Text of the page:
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The Mast-Head: A Friend With Seeds

Thu, 03/23/2023 - 10:27

There was a time when I paid close attention to what it said on the backs of seed envelopes. Now, a casually serious but far-from-expert gardener, I know enough to make my own decisions about the timing of when to plant. Inlanders, like the people who run the seed companies, have no clue how things are here at the beach. You can thank the ocean for that.

As a general rule, the last-frost date around here is about April 15. Killing-cold nights can end a week or two earlier or extend into May, of course, but mid-April is the time after which young plants are supposed to be able to survive. Thriving is another matter. With the cooling effect of the ocean, trees do not bud out here until at least two weeks later than they do in New York City.

The accepted target for putting out tomato seedlings here is Memorial Day, but I think this is far too soon, at least for those of us within a mile or two of the shore. This leaves us seed-starters in a pickle. If we follow the packet instructions and begin the plants indoors eight weeks before April 15, that is, mid-February, our tomatoes are up to our knees by the end of May. And even then, it is a little too early, in my opinion, to get them outside uncovered.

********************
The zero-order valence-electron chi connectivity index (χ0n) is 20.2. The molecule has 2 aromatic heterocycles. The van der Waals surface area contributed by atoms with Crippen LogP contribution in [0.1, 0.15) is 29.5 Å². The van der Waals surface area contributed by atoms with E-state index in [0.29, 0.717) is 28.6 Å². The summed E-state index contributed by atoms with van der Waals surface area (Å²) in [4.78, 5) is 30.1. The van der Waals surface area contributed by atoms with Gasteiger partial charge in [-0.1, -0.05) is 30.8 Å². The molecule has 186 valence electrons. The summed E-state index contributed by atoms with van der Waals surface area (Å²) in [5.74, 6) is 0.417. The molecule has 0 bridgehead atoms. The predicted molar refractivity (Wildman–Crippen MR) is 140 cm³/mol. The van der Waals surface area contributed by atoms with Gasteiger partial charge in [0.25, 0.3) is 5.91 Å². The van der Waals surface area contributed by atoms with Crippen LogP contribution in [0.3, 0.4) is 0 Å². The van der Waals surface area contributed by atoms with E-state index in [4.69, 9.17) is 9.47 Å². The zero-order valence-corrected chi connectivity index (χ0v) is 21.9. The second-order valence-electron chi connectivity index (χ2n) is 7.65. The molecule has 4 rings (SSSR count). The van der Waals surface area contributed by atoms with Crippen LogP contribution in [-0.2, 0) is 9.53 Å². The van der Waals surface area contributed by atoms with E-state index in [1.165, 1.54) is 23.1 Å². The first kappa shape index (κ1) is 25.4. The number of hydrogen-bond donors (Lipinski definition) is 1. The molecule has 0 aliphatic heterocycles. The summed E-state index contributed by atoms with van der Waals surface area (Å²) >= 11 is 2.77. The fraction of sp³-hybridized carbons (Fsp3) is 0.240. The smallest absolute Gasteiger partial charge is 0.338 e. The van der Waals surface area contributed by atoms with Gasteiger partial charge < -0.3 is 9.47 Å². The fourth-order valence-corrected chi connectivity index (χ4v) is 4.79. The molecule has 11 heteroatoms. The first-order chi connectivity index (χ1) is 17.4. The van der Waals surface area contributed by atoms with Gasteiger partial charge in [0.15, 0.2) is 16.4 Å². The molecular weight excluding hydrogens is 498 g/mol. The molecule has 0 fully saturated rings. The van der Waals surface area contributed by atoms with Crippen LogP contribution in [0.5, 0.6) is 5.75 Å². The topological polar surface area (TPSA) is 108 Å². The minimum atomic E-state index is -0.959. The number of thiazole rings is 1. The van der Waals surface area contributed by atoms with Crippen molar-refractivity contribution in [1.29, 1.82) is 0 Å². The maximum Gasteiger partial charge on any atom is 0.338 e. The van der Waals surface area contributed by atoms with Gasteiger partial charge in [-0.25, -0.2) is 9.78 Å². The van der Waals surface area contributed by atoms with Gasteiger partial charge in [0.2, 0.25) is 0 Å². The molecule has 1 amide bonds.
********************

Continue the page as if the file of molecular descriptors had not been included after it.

None of this has held back the tide of our collective spring madness. An excellent, ambitious gardener I know from around the way ordered thousands of seeds to share. This is exciting, but it also has had me scrambling to collect enough of the black-plastic takeout containers I prefer for germinating. Another friend offered 24 pieces of old window sash from a job site where he was working on Pantigo Road, which I took to make cold frames. The free-seed shelves at the library next door are difficult to walk past without grabbing just one or two. And I have my own seeds saved from last year that I want to get to.

Some time ago, I had what still seems a reasonable idea to limit my gardening to just three or four varieties, such as plum tomatoes, marigolds, cosmos, and parsley. Now I have seedlings in flats whose names I do not even know how to pronounce. I suspect the salt air will sort things out, and for future seasons I’ll know to stick with the survivors. That is one thing that makes gardening — and life, too — so interesting: You never know how it all will turn out.


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